While it is far more than a security tool, Google's massive database is a gold mine for security researchers and penetration testers. You can use it to dig up information about a target company by using directives such as “site:target-domain.com” and find employee names, sensitive information that they wrongly thought was hidden, vulnerable software installations, and more. Similarly, when a bug is found in yet another popular webapp, Google can often provide a list of vulnerable servers worldwide within seconds. Check out the Google Hacking Database and Johnny Long's excellent book: Google Hacking for Penetration Testers.
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I give Google only one star because it itself is a security risk. Yes, they can be useful and Johnny Long's book is great but they don't cover how to maintain your own security and protect your activities on on the net. Plus their new TOS is appalling. See http://donttrack.us/ for a quick overview of a few of the issues.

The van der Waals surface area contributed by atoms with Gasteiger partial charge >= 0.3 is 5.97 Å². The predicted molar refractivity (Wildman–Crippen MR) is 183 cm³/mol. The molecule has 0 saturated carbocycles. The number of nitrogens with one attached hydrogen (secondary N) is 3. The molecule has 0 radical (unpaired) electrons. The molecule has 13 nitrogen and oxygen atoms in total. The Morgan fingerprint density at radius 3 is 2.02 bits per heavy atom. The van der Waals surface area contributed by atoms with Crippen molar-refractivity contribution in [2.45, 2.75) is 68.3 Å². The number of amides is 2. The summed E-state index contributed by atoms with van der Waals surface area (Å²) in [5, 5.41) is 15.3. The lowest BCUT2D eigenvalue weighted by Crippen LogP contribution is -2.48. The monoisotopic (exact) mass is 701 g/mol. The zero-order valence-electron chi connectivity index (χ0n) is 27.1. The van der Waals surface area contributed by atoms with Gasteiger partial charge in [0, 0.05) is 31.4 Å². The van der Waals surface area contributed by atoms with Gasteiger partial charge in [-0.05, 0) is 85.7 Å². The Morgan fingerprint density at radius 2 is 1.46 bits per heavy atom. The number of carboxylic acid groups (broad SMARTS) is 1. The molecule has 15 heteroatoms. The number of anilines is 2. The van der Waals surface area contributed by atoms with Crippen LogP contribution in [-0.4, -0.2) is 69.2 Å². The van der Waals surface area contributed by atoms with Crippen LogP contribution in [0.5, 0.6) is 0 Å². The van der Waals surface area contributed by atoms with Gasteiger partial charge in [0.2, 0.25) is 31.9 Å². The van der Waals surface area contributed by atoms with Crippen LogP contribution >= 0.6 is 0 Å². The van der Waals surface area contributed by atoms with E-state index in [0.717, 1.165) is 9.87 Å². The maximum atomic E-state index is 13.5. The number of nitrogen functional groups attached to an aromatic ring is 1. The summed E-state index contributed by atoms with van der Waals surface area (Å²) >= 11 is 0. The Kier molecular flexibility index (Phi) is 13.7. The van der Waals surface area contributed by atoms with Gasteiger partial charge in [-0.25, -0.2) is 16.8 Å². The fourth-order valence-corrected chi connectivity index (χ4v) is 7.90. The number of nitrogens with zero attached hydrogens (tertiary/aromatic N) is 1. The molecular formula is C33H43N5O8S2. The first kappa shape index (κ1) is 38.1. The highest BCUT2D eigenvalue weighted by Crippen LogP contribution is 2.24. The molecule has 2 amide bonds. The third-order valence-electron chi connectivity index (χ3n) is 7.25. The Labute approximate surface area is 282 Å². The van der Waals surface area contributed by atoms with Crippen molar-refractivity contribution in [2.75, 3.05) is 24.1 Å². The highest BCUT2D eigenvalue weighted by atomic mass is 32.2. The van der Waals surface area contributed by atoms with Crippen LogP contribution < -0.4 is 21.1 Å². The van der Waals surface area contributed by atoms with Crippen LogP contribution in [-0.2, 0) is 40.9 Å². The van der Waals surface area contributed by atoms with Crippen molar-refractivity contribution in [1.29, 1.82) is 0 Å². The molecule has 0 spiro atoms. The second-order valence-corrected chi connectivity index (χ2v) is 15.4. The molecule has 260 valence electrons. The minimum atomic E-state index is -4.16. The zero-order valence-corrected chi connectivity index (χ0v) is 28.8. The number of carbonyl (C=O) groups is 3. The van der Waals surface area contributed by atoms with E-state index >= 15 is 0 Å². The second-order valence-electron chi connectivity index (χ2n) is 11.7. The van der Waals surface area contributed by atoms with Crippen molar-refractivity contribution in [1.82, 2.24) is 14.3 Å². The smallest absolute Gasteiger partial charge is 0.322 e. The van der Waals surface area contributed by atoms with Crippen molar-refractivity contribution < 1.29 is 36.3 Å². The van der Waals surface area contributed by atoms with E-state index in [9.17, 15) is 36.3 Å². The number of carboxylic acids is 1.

There are two better search engines to use.
www.duckduckgo.com - new and very usable by technoids. Has a nice newsletter telling you what he is up to.
The very best (and a neat trick to use Google without ever going to Google) is http://www.startpage.com, also known as http://www.ixquick.com. This is the only search engine in the world that has the European Privacy Seal and has had it for several years. It is run by a Dutch company that has be serious about privacy for about 12 years. They have some good material on search engine tracking and the famous AOL/Google faux pax a few years ago. If you are at all concerned about security I suggest you spend the time to noodle around their site and play with the AOL database. Very educational and revealing.
It is a metasearch engine and gets results from Google without Google knowing who you are. They also provide a free proxy server if you wish to obfuscate your IP address.
Back to Google, imagine that you are trying to understand some new exploit to protect yourself, you are going to use a lot of hacker terminology in your searches, right? What if some governmental agency decides they want to track down all the potential users of the new exploit and asks Google, with one of those secret warrants where Google can't even admit it exists much less tell you that the Feds are potentially after you. How are you going to prove that your intentions are all the best?
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